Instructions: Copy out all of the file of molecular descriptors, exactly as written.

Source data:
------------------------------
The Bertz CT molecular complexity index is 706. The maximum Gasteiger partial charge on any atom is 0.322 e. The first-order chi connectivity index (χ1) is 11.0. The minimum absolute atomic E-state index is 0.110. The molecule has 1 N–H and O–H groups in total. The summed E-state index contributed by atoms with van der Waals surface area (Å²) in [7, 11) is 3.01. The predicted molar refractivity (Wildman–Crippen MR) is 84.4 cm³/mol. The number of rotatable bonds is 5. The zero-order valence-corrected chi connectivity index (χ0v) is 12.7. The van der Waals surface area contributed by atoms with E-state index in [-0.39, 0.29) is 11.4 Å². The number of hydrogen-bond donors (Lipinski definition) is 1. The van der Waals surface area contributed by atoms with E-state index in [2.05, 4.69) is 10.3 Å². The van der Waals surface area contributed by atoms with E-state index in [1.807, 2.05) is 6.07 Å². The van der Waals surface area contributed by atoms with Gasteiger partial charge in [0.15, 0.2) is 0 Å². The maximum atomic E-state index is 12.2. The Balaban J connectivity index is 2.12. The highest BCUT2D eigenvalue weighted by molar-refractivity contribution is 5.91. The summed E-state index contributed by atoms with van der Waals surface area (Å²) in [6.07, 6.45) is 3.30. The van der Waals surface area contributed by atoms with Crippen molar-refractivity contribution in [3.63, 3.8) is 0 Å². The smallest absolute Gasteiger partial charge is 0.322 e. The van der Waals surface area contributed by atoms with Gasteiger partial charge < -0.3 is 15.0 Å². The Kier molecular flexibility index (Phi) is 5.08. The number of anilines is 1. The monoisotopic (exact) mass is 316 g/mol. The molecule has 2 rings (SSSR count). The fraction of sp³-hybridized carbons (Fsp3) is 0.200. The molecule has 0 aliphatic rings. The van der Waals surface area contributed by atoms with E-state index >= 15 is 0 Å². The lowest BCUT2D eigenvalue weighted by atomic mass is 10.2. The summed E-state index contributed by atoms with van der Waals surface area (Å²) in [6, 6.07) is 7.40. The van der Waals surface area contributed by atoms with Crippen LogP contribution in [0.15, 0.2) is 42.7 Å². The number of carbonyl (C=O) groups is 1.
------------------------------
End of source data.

The Bertz CT molecular complexity index is 706. The maximum Gasteiger partial charge on any atom is 0.322 e. The first-order chi connectivity index (χ1) is 11.0. The minimum absolute atomic E-state index is 0.110. The molecule has 1 N–H and O–H groups in total. The summed E-state index contributed by atoms with van der Waals surface area (Å²) in [7, 11) is 3.01. The predicted molar refractivity (Wildman–Crippen MR) is 84.4 cm³/mol. The number of rotatable bonds is 5. The zero-order valence-corrected chi connectivity index (χ0v) is 12.7. The van der Waals surface area contributed by atoms with E-state index in [-0.39, 0.29) is 11.4 Å². The number of hydrogen-bond donors (Lipinski definition) is 1. The van der Waals surface area contributed by atoms with E-state index in [2.05, 4.69) is 10.3 Å². The van der Waals surface area contributed by atoms with E-state index in [1.807, 2.05) is 6.07 Å². The van der Waals surface area contributed by atoms with Gasteiger partial charge in [0.15, 0.2) is 0 Å². The maximum atomic E-state index is 12.2. The Balaban J connectivity index is 2.12. The highest BCUT2D eigenvalue weighted by molar-refractivity contribution is 5.91. The summed E-state index contributed by atoms with van der Waals surface area (Å²) in [6.07, 6.45) is 3.30. The van der Waals surface area contributed by atoms with Crippen molar-refractivity contribution in [3.63, 3.8) is 0 Å². The smallest absolute Gasteiger partial charge is 0.322 e. The van der Waals surface area contributed by atoms with Gasteiger partial charge < -0.3 is 15.0 Å². The Kier molecular flexibility index (Phi) is 5.08. The number of anilines is 1. The monoisotopic (exact) mass is 316 g/mol. The molecule has 2 rings (SSSR count). The fraction of sp³-hybridized carbons (Fsp3) is 0.200. The molecule has 0 aliphatic rings. The van der Waals surface area contributed by atoms with E-state index >= 15 is 0 Å². The lowest BCUT2D eigenvalue weighted by atomic mass is 10.2. The summed E-state index contributed by atoms with van der Waals surface area (Å²) in [6, 6.07) is 7.40. The van der Waals surface area contributed by atoms with Crippen LogP contribution in [0.15, 0.2) is 42.7 Å². The number of carbonyl (C=O) groups is 1.